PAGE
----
It has to be processed through meditation or through yoga. The modern yoga this is. So once you've practiced the ambassadors to the point where you embody them, you don't have to think, you feel the movement. So the traditional why is to focus your mind and it becomes a discipline. And if you don't do your meditation, then you aren't disciplined enough. I am of the belief that if you can find the practice that is positively, emotionally compelling enough for you to find it, find its way into your life, you can build on that. But it's important that at the very least your intentions. So you've sat down and thought it out and decided that you need to have a practice, are enough to then build a small practice that you can then build into your life. But there were always comes some discipline. And one of the other things that comes is faith.:
Speaker 2:
16:08
So yeah, at some point you have to have faith. You have to have faith that you can go in the wisdom from the process. The appears to be the wisdom of other people who have practiced. He, he, he look at experience regular meditators and you feel, actually hang on a second, there's something there. The I can feel in me and I know that I can have it if I adopt to practice. So I think faith is as important as discipline and emotion and thought is what's gonna get us there. But to start off, you need to have an intention. So now I make the initial practices as frictionless as I can. And the way that I do that is by teaching them in the way that I learned from [inaudible] Rinpoche, a great Buddhist Meditation Teacher, which is that I teach what I call the meditation of no meditation. And the meditation of no meditation is a white thing and listening exercise,:
Speaker 1:
17:36
okay,:
Speaker 2:
17:38
there's a way of waiting that's actually frictionless and this is what it is. So first I need to clarify what I mean by waiting. But say you're a bus stop and you're for a particular sort of bus and you see a bus in the distance and that's not the bus. So that the moment that you recognize that's not the bus you're looking for, you dismiss it.:
Speaker 1:
18:03
Okay.:
Speaker 2:
18:04
And there you are. You're waiting again.:
Speaker 1:
18:06
Okay.:
Speaker 2:
18:08
I'm putting into what, putting aside whatever inpatients or frustration or whatever it is you might feel. Notice the process that the mind is operating is waiting for a bus to arrive. And even when there's no bus, you're in this process of waiting. And what does that consist of? You don't have to be staring intently down the road for the first SPEC of red to move around behind the building, but you need to be largely aware of where the bus has come from.:
Speaker 1:
18:42
Yeah.:
Speaker 2:
18:43
And so you're just waiting for policies. So let's say it was your intention to while away a couple of hours and you couldn't think of anything else to do. So your thought, right. I know what I'll do is I'll go and wait for buses. And so there you are at the bus stop doing a couple of hours of bus while you're saying she was sitting quietly at the bus stop after eyes arrives and it, it goes Palestinian. The moment the Abbas has appeared, you'll no longer interested in that past because your job is to wait for buses, not get on them. So you're waiting for the next one. Wait for another bus to come along.:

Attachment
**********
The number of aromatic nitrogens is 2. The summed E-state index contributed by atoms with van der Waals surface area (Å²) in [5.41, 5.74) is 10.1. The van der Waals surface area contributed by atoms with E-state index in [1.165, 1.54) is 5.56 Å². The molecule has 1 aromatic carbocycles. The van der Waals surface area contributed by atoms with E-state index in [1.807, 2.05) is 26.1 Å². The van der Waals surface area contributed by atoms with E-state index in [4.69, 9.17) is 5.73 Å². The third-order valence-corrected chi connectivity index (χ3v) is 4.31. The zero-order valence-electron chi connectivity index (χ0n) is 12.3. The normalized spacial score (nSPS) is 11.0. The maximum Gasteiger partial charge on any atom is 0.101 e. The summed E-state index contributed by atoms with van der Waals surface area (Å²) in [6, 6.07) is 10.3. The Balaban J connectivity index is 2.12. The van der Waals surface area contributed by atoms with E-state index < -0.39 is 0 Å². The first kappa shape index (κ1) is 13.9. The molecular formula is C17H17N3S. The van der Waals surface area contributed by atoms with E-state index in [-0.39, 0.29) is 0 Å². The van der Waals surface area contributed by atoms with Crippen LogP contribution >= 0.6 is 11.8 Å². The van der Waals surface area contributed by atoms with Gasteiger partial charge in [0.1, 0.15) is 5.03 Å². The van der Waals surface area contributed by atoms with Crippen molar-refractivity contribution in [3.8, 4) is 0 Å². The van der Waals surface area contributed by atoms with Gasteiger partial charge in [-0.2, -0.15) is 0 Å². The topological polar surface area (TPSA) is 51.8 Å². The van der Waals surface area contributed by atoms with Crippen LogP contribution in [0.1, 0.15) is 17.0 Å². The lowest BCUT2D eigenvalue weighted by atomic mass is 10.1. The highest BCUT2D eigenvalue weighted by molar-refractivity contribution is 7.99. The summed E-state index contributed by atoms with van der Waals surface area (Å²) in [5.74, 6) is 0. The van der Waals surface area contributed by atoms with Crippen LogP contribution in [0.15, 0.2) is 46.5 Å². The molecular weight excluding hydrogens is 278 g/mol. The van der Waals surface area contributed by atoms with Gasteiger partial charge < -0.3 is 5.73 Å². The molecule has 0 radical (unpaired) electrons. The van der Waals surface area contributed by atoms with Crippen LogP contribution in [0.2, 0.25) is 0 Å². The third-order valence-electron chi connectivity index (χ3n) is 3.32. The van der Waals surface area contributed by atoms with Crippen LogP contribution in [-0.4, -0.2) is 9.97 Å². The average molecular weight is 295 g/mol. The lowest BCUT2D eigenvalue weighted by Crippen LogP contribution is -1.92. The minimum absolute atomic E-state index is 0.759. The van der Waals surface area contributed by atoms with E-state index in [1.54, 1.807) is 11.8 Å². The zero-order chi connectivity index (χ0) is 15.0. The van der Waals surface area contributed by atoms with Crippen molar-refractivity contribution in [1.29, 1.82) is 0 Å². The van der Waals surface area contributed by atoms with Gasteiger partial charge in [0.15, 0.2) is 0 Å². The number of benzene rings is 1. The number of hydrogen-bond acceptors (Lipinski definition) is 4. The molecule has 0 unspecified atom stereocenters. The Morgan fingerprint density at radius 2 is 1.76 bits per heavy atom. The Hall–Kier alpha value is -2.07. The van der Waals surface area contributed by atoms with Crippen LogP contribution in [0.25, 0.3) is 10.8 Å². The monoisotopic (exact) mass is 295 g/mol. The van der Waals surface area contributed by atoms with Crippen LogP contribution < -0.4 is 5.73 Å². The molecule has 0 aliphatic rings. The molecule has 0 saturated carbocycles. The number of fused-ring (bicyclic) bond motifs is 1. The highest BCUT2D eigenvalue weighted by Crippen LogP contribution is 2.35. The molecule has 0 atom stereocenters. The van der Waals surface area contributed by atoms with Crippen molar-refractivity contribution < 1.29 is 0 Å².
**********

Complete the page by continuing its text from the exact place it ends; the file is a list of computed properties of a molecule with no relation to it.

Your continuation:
Speaker 1:
19:24
Okay.:
Speaker 2:
19:24
Oh, the bus comes, the moment it arrives, you're waiting for the next one. You're just waiting, waiting, waiting, waiting. And that's what this practice is. What we're doing is waiting for the next sound. And what that means is even when there is no sound in the same way, that when there is no boss, he'll still waiting for a bus.:
Speaker 1:
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Okay?:
Speaker 2:
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When there is no sound,:
Speaker 1:
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yeah,:
Speaker 2:
19:53
you'll still waiting for the next sound. And the next sound can be anything. It couldn't pay movements in the room. Sound of my voice, movements in the building, sound of traffic, airplanes, the occasional siren, people's voices, sound of your breath, whatever it happens to be. Um, for this practice, all we do is wait for the next sound. Noticing. Let's sound is all around us. It's in every direction:
Speaker 3:
20:51
and there's are a common modern mind intention, which is when a sound arises, we focus on that sound to extract whatever we can from it and we've we chain and everything else out, but the ancient mind is doing this all the time. Anyone in the background unconsciously, Brian is processing all sound. It's just why he's saying just listening. Why not doing anything with the sound? There's no goals or expectations from this reminds busy, your mind's busy. It doesn't matter what I'm interested in the mind. We're only interested in the next sound, whatever that might happen to be.:
Speaker 1:
22:56
Okay. Yeah.:
Speaker 3:
23:15
Just last name. Nothing else. Not doing anything with what we can here. We're not focusing on any sound because we're just waiting for the next one all the time. Well, just being a microphone, taking old sound:
Speaker 2:
23:44
constant until notice the flow I'm want to do is sound the bell if you listen to the barrel.:
Speaker 1:
23:58
Okay,:
Speaker 2:
24:00
what were y'all know tess is the present moment and moving through time by all the sound of the bell that you can hear is in the present moment. Well time moving through the sound of the bell. One of the two.:
Speaker 1:
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Yeah.:
Speaker 2:
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Ignore the sound of the bell instead of lesson for the next sound of the next sound might happen to be on the ballot is only there to help you to notice the present moment moving through sounds arise and subside all around us listening for the next sound and then when you already in your ferry over time, gently return your attention to your surroundings, altos and adjust the sound, right? Yes. For 95% of people that's frictionless. The other 5% the continuous loop of fought because that's what they are and becomes on the satisfactory during that.: